“As we move rapidly from a manufacturing to a service-based economy, the importance of human capital as a key marketplace differentiator has become increasingly evident. Companies have come to realize they need to hire, develop, and retain superior talent if they are to differentiate themselves from others and achieve competitive preeminence in the marketplace” – Excerpt from paper on ‘Increasing Return on Human Capital’ by Richard H. Beatty a leading author in the field of Human Resources – www.inscopecorp.com.

The English speaking Caribbean region, in particular, has a history of slavery. Prior to 1835, the year of formal abolition of slavery, there was no question of wealth for the slaves, and hence the concept of a ‘wealth divide’ was not defined. Post 1835, there was a measure of freedom afforded the slaves along with the opportunity to earn money from their former slave masters and the concept of wealth divide became a reality.

The net wealth potential of the former slave owners, even though the ‘human slave capital’ was now deducted, was infinitely higher than that of the liberated slaves even though they may also have obtained other non-monetary benefits such as their basic needs of food, clothing and shelter, from their employers.

Over the last 170 years the profile of wealth divide has changed considerably but the divide is still significantly great. The changes have been brought about by education, entrepreneurship, technology and trade unions. Education has permitted the emergence of latent talent and, as a result, individuals became members of the professional class which included initially doctors, lawyers, ministers of religion and engineers, but which in recent years have encompassed a wider range of profession.

Those with a natural flair for entrepreneurship entered into the business environment primarily in the plantation economy and as merchants who were engaged in importing, buying and selling, thus providing goods and services for the consumer. Later other entrepreneurial interests were pursued but this itself was risky business and the failure rate was high.

Other enterprise opportunities became available with the advent of the industrial revolution and subsequently the information and communications technology revolutions. Later, trade unions came on the scene, primarily to address the lot of the disadvantaged at the lower end of the wage earning scale and to rationalize the differences in salary between jobs with similar job profiles. Now, there is the opportunity for trade unions to induce harmony between employers and employees to encourage higher levels of productivity for fair compensation.

The reality is that, after all these decades since the abolition of slavery, we still live in a business environment where the rich become richer. This is part of the ‘money maketh money’ syndrome and there is nothing wrong with that. However, everybody should have the opportunity to be part of it, albeit at different levels. The middle classes survive and the poor advance at a much slower rate. This exacerbates the wealth divide with its concomitant ills of dissatisfaction, envy and social unrest. We therefore must move diligently to redress this situation and I think the challenge lies in examining ways of rewarding human capital.

For the normal employed person, human capital reward has been through salaries and wages with no other option. In this category it is highly unlikely that the individual will experience any significant wealth enhancement in his or her lifetime, except of course they are diligent savers and beneficially invest in stocks, mutual funds or real estate.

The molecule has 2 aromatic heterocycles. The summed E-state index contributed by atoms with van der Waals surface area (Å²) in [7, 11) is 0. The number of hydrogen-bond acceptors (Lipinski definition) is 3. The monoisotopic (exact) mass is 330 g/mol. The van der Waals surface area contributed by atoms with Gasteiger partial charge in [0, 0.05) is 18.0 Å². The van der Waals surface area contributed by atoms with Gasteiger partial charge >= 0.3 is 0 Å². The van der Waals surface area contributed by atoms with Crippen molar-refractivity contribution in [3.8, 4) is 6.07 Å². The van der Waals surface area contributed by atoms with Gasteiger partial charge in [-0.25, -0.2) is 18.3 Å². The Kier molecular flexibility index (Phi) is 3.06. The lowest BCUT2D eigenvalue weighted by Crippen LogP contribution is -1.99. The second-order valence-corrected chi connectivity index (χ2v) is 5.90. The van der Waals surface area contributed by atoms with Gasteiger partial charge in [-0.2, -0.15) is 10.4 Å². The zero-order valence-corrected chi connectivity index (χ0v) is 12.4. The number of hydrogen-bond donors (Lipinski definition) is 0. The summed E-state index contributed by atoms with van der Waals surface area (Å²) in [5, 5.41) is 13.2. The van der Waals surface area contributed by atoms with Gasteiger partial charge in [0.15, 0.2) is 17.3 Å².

There is another category of employed person who may be fortunate to have an enlightened employer who will offer special bonuses, employee stock options in the company, attractive pension plans or other benefits, thus allowing them to generate wealth which is not directly dependent on the number of hours spent on the job, but more on the success of the company itself. In other words, an opportunity for one to ‘earn money while you sleep’. So this should be, since the success of the company is the combined effort of all of its stakeholders, including the various levels of human capital. Sometimes, there is a focus only on dividends to the financial stakeholders.

Then there is the entrepreneur who will embark on an enterprise and who will then increase his wealth through the profitability of the enterprise. In all of these categories, the process can be accelerated if we create opportunities for converting talent into knowledge through the educational process and, if the appropriate business environment is created, to foster the increased success and rapid development of emerging entrepreneurs where there is a favourable competitive advantage.

There are three things that should be given priority: (1) The empowerment of the individual through the automaticity of reading and comprehension which is at the foundation to high levels of absorption for the material offered in the educational process; (2) The educational process which should be state of the art which implies continual links with the global market; (3) A ‘shepherding’ model which guides the entrepreneur and institution on a path from concept to sustainable business success, being optimally facilitated with the twin companions of money and management.

It is often said that even though slavery has been abolished, we are still psychologically enslaved. The above proposal should go some way to alleviate this situation.